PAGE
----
Matthew’s first account (Matthew 27:51-56) for the most part precedes the narrative of Jesus’ post-resurrection appearances, and is included here because it furnishes information not mentioned by the other Gospel writers and addresses one post-resurrection element: the raising of many dead along with Jesus. Note that Matthew explicitly states that they came out of their graves after Jesus’ resurrection, an important fact since Jesus Himself was the first fruit of the dead as foreshadowed by the Feast of First Fruits.

The Old Testament focused heavily on foreshadowing and typifying Jesus; now in the New Testament, the focus adds in Jesus’ Church, foreshadowing the Church and Jesus’ relationship with her toward the end of days. The dead who were raised with Jesus after His resurrection foreshadowed the rapture of the Church, as Paul described in 1 Corinthians 15:51-57 and 1 Thessalonians 4:13-18:

“Behold, I show you a mystery: We shall not all sleep, but we shall all be changed, in a moment, in the twinkling of an eye, at the last trump; for the trumpet shall sound, and the dead shall be raised incorruptible, and we shall be changed. For this corruptible must put on incorruption, and this mortal must put on immortality. So, when this corruptible shall have put on incorruption, and this mortal shall have put on immortality, then shall be brought to pass the saying that is written, Death is swallowed up in victory. O death, where is thy sting? O grave, where is thy victory? The sting of death is sin; and the strength of sin is the law. But thanks be to God, who giveth us the victory through our Lord Jesus Christ.”

“But I would not have you be ignorant, brethren, concerning them who are asleep, that ye sorrow not, even as others who have no hope. For if we believe that Jesus died and rose again, even so them also who sleep in Jesus will God bring with him. For this we say unto you by the word of the Lord, that we who are alive and remain unto the coming of the Lord shall not precede them who are asleep. For the Lord himself shall descend from heaven with a shout, with the voice of the archangel, and with the trump of God; and the dead in Christ shall rise first; then we who are alive and remain shall be caught up together with them in the clouds, to meet the Lord in the air; and so shall we ever be with the Lord. Wherefore, comfort one another with these words.”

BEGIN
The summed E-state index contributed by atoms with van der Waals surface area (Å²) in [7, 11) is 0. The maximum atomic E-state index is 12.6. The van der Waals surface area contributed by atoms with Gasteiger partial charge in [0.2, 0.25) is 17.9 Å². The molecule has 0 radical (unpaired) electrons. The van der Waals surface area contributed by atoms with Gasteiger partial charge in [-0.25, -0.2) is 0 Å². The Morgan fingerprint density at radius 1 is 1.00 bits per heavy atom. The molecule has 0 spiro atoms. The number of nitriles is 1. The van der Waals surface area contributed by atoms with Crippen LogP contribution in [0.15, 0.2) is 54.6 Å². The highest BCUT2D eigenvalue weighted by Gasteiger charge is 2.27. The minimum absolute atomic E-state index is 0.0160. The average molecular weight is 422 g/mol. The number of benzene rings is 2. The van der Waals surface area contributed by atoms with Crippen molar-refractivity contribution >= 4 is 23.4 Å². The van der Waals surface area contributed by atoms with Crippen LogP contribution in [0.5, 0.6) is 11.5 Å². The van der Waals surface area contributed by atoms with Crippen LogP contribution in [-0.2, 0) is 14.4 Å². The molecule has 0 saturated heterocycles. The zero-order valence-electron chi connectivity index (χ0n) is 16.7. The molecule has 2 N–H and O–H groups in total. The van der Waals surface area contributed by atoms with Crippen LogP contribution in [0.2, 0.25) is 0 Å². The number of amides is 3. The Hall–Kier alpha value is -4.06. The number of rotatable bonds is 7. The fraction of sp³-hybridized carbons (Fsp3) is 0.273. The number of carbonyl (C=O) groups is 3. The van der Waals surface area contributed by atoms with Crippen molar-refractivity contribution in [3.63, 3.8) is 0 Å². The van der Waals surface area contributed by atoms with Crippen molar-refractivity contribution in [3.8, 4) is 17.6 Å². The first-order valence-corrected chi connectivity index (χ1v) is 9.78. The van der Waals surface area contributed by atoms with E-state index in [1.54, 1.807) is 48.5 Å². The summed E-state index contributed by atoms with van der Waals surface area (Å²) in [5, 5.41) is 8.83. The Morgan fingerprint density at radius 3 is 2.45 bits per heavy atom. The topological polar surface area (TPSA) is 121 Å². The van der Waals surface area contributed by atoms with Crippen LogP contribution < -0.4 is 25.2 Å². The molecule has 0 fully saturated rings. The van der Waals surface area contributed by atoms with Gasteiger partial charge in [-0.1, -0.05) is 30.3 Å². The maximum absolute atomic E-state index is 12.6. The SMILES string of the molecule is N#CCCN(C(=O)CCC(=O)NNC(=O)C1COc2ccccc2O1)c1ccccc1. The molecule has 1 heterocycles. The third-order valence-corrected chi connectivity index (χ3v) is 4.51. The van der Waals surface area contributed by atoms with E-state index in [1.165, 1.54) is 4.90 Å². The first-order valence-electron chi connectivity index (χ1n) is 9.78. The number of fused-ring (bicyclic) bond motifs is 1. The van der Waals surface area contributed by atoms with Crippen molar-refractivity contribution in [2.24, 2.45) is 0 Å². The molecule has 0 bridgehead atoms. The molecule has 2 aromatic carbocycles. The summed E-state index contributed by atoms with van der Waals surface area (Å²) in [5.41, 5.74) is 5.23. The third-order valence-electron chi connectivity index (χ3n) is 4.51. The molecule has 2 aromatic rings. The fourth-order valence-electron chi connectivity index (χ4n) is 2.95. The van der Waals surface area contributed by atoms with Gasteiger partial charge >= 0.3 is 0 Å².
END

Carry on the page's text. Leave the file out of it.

Jesus’ initial post-resurrection appearances as noted above in Matthew, Mark and John share several important commonalities comprising the basic elements of the event: the empty tomb; Jesus’ resurrection; Jesus’ appearances first to the women; and Jesus’ command to tell His disciples.

The accounts differ with respect to some specifics, although the differences do not speak of inconsistencies; rather, they complement each other by adding in color as seen through the eyes of different witnesses and considered by them to be of importance. If, on the other hand, the Gospel accounts were identical across the board, three of the four accounts would be redundant, furnishing no additional information. Differences include: the angel who moved the stone away from the sepulcher; the accompanying earthquake; the narrative of Jesus’ first appearance to the women; the disciples’ unbelief when the women attempted to tell them about the risen Jesus; the endowment of the power to heal; and the touching of Jesus.

This last event, the touching of Jesus, requires some explanation. Matthew’s account has Jesus’ feet being held as he was worshiped, whereas John’s account has Jesus telling the women not to touch Him, as He hasn’t yet ascended to the Father. But later in John’s account Jesus has Thomas thrusting his hand into Jesus’ side. But note that in Matthew’s account the women did not touch Jesus before they had left Jesus to tell His disciples that He was risen; this apparently was at the same time in John’s account when He told them not to touch Him. It was only at some time after they first left Jesus that He permitted them to touch His feet. Apparently He had briefly ascended to His Father between their first sighting of Him and their touching of His feet.

Perhaps the most moving of the accounts is John’s narrative of Jesus’ first appearance to the women, with the striking poignancy of Jesus’ single word: Mary. The color this adds rivals Luke’s account, as will be described later, of the disciples on the road to Emmaus. Incidentally, I happen to think that in Mark’s account above, the words After that he appeared in another form unto two of them, as they walked, and went into the country referred to the Emmaus event.

[to be continued]